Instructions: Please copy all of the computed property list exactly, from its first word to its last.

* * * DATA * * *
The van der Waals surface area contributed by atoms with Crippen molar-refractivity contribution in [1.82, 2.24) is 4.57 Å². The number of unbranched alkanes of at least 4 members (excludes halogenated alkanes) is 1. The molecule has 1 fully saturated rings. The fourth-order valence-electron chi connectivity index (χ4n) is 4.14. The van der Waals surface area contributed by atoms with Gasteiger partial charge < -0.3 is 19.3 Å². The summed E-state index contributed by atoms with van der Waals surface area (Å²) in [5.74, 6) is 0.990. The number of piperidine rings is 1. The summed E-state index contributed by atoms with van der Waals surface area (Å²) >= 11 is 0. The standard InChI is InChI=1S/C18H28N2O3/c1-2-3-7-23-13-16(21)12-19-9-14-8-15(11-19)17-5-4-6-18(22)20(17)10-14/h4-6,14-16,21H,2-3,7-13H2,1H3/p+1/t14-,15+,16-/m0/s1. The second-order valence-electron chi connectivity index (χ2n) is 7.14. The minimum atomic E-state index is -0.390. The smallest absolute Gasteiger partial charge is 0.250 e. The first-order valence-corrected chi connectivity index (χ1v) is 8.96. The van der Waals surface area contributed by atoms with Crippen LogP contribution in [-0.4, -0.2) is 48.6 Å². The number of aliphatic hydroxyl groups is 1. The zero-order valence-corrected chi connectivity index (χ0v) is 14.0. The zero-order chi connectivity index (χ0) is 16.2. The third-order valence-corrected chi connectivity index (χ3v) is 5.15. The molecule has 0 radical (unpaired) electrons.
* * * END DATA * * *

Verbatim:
The van der Waals surface area contributed by atoms with Crippen molar-refractivity contribution in [1.82, 2.24) is 4.57 Å². The number of unbranched alkanes of at least 4 members (excludes halogenated alkanes) is 1. The molecule has 1 fully saturated rings. The fourth-order valence-electron chi connectivity index (χ4n) is 4.14. The van der Waals surface area contributed by atoms with Gasteiger partial charge < -0.3 is 19.3 Å². The summed E-state index contributed by atoms with van der Waals surface area (Å²) in [5.74, 6) is 0.990. The number of piperidine rings is 1. The summed E-state index contributed by atoms with van der Waals surface area (Å²) >= 11 is 0. The standard InChI is InChI=1S/C18H28N2O3/c1-2-3-7-23-13-16(21)12-19-9-14-8-15(11-19)17-5-4-6-18(22)20(17)10-14/h4-6,14-16,21H,2-3,7-13H2,1H3/p+1/t14-,15+,16-/m0/s1. The second-order valence-electron chi connectivity index (χ2n) is 7.14. The minimum atomic E-state index is -0.390. The smallest absolute Gasteiger partial charge is 0.250 e. The first-order valence-corrected chi connectivity index (χ1v) is 8.96. The van der Waals surface area contributed by atoms with Crippen LogP contribution in [-0.4, -0.2) is 48.6 Å². The number of aliphatic hydroxyl groups is 1. The zero-order valence-corrected chi connectivity index (χ0v) is 14.0. The zero-order chi connectivity index (χ0) is 16.2. The third-order valence-corrected chi connectivity index (χ3v) is 5.15. The molecule has 0 radical (unpaired) electrons.